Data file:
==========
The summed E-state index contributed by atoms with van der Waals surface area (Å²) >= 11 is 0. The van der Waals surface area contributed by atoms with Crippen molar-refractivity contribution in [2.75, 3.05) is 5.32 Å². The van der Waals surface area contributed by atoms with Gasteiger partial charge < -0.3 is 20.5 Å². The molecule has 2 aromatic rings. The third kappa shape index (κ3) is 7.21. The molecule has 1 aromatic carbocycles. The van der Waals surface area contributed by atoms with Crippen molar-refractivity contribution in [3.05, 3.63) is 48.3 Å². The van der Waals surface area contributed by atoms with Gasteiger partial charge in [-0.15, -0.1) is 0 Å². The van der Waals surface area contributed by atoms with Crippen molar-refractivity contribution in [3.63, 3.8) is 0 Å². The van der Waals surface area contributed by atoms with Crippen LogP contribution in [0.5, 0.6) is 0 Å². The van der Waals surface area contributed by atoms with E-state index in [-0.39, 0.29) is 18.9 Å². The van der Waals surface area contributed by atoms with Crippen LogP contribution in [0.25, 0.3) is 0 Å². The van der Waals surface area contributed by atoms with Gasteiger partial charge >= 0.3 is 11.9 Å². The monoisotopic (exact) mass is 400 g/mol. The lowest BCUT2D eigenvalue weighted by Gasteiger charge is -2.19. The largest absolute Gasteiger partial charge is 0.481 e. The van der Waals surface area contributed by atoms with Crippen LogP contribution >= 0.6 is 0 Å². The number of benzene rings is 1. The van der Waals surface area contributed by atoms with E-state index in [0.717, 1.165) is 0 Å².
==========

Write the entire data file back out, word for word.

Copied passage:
The summed E-state index contributed by atoms with van der Waals surface area (Å²) >= 11 is 0. The van der Waals surface area contributed by atoms with Crippen molar-refractivity contribution in [2.75, 3.05) is 5.32 Å². The van der Waals surface area contributed by atoms with Gasteiger partial charge < -0.3 is 20.5 Å². The molecule has 2 aromatic rings. The third kappa shape index (κ3) is 7.21. The molecule has 1 aromatic carbocycles. The van der Waals surface area contributed by atoms with Crippen molar-refractivity contribution in [3.05, 3.63) is 48.3 Å². The van der Waals surface area contributed by atoms with Gasteiger partial charge in [-0.15, -0.1) is 0 Å². The van der Waals surface area contributed by atoms with Crippen molar-refractivity contribution in [3.63, 3.8) is 0 Å². The van der Waals surface area contributed by atoms with Crippen LogP contribution in [0.5, 0.6) is 0 Å². The van der Waals surface area contributed by atoms with E-state index in [-0.39, 0.29) is 18.9 Å². The van der Waals surface area contributed by atoms with Crippen LogP contribution in [0.25, 0.3) is 0 Å². The van der Waals surface area contributed by atoms with Gasteiger partial charge >= 0.3 is 11.9 Å². The monoisotopic (exact) mass is 400 g/mol. The lowest BCUT2D eigenvalue weighted by Gasteiger charge is -2.19. The largest absolute Gasteiger partial charge is 0.481 e. The van der Waals surface area contributed by atoms with Crippen LogP contribution >= 0.6 is 0 Å². The number of benzene rings is 1. The van der Waals surface area contributed by atoms with E-state index in [0.717, 1.165) is 0 Å².